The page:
The Perils of Purchase-Order Contracting In Pharmaceutical Transactions - Pharmaceutical Technology

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The Perils of Purchase-Order Contracting In Pharmaceutical Transactions
Purchase-order contracting is a commonly used approach to conducting commercial transactions, but it is a risky proposition when applied to pharmaceutical transactions, including the buying and selling of contract services and pharmaceutical ingredients. The authors examine the contract provisions covered in a commercial-supply agreement that are likely to be omitted under purchase-order contracting and the risk-reduction benefits that a commercial-supply agreement can offer in pharmaceutical procurement.

PTSM: Pharmaceutical Technology Sourcing and Management
Volume 3, Issue 9

Purchasers and suppliers are advised to ensure their commercial-supply agreements address supply-disruption issues, including provisions possibly entitling purchasers to penalties for late deliveries and/or liquidated-damages provisions triggered by refusals to perform or other defaults. On the flip side, suppliers should consider including late-fee provisions for late payments and/or reimbursement provisions for investments in production facilities where a purchaser decides to discontinue a product or otherwise terminate a contract after a supplier has invested considerable time and effort in production facilities with no ability to obtain reasonably expected profits or to even cover costs.

International contracting and global litigation issues. The pharmaceutical supply industry has been described as an international bazaar with contracts most often entered into between multinational companies located in different corners of the globe. Because of pricing pressures and profitability issues, finish-dosage manufacturers, often based in the US or Europe, are increasingly sourcing product from China, Taiwan, Indonesia, Asia, India, and Mexico. In addition to potential supply-disruption issues related to shipping product across the globe, these international contract arrangements present a myriad of litigation-related issues should a problem arise.

Typically, purchase orders do not contain most, if not all, of the following litigation-related provisions:

  • Choice of law
  • Mandatory forum/jurisdiction
  • Contractual statute of limitations
  • Alternative dispute-resolution procedures
  • Designation of domestic agents for service of process
  • Attorneys' fees and costs
  • Enforcement in foreign countries of potential US judgments
  • Indemnification (including "pass-through" indemnity owed to other entities)
  • Insurance coverage (including additional named insured).

And even if these provisions are included in the purchase order, they are unlikely to survive the "battle-of-the-forms" under UCC Section 2-207.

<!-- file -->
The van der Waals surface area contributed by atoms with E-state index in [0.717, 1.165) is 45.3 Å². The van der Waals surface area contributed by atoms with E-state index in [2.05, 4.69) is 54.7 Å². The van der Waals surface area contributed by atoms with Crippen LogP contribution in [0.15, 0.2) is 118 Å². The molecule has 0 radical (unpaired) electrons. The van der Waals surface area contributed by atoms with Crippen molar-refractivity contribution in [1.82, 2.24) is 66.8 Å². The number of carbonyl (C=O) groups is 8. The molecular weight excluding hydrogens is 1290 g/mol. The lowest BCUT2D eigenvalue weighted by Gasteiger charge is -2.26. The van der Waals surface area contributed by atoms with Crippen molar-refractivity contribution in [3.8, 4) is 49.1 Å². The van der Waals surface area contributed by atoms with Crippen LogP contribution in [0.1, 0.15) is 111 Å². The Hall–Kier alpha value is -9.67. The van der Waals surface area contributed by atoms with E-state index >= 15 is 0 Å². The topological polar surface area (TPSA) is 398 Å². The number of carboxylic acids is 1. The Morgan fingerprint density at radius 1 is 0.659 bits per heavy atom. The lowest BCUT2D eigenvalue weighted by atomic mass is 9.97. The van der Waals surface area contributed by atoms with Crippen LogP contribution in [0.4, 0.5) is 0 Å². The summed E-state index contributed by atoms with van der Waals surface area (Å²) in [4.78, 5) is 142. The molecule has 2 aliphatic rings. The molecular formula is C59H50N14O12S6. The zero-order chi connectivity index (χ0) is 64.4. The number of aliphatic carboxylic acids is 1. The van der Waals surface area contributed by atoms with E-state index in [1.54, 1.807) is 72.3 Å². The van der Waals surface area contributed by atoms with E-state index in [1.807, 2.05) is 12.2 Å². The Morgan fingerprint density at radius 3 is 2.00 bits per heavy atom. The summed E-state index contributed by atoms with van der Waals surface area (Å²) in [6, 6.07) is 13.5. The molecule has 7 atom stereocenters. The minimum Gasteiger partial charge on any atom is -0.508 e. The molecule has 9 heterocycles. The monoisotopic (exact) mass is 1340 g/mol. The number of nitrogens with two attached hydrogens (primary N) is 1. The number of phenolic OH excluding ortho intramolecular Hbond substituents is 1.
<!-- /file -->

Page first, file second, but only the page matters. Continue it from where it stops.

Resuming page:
Unless the above legal issues are specifically addressed in a commercial-supply agreement or global POTC, parties are often left in the precarious position of trying to sort through international law issues and procedures after a breach. To say the least, legal proceedings between foreign entities truly constitute challenging complex litigation, especially when terms are not spelled out. Simple issues that many in-house attorneys take for granted such as service of process can become monumental undertakings that are time-consuming and highly expensive. This situation is often the case when dealing with foreign entities that do not have US agents for service of process or that are located in countries that are not signatories to the Hague Convention. (The Hague Conventions on Private International Law consist of dozens of conventions (agreements) drawn up since the early 1900s aiming to harmonize various aspects of civil law between signatory nations. Among other things, the conventions deal with international service of process in civil actions, and recognition of official documents between signatories). In turn, even if a foreign entity agrees to accept service of process and contractually agrees to a mandatory forum-selection clause requiring litigation to be pursued in US courts, issues arise regarding the enforceability in foreign countries of potential judgments obtained in US proceedings.

Indemnification provisions and related issues also should be analyzed and considered for inclusion in commercial-supply agreements. It should be noted, however, that inclusion of even the broadest indemnity rights in a commercial-supply agreement does not completely eliminate risk and may be of little value if the nonbreaching party realistically cannot pursue litigation against the breaching party to enforce such rights. Similar issues may arise with insurance coverage and additional insured provisions, which typically provide an added level of protection for parties. Nevertheless, including these types of provisions in the commercial-supply agreement is certainly the most prudent course of action.

The time-tested adage of "an ounce of prevention is worth a pound of cure" is well-taken when entering into agreements with foreign-based entities. Parties should complete their due diligence in assessing whether the foreign-based entity (whether supplier or purchaser) is adequately capitalized, insured, has a good reputation and performance track record, and is in compliance with regulatory requirements and good manufacturing practices. International business reports, which are relatively inexpensive, and litigation searches should be obtained in advance of contracting with new companies.


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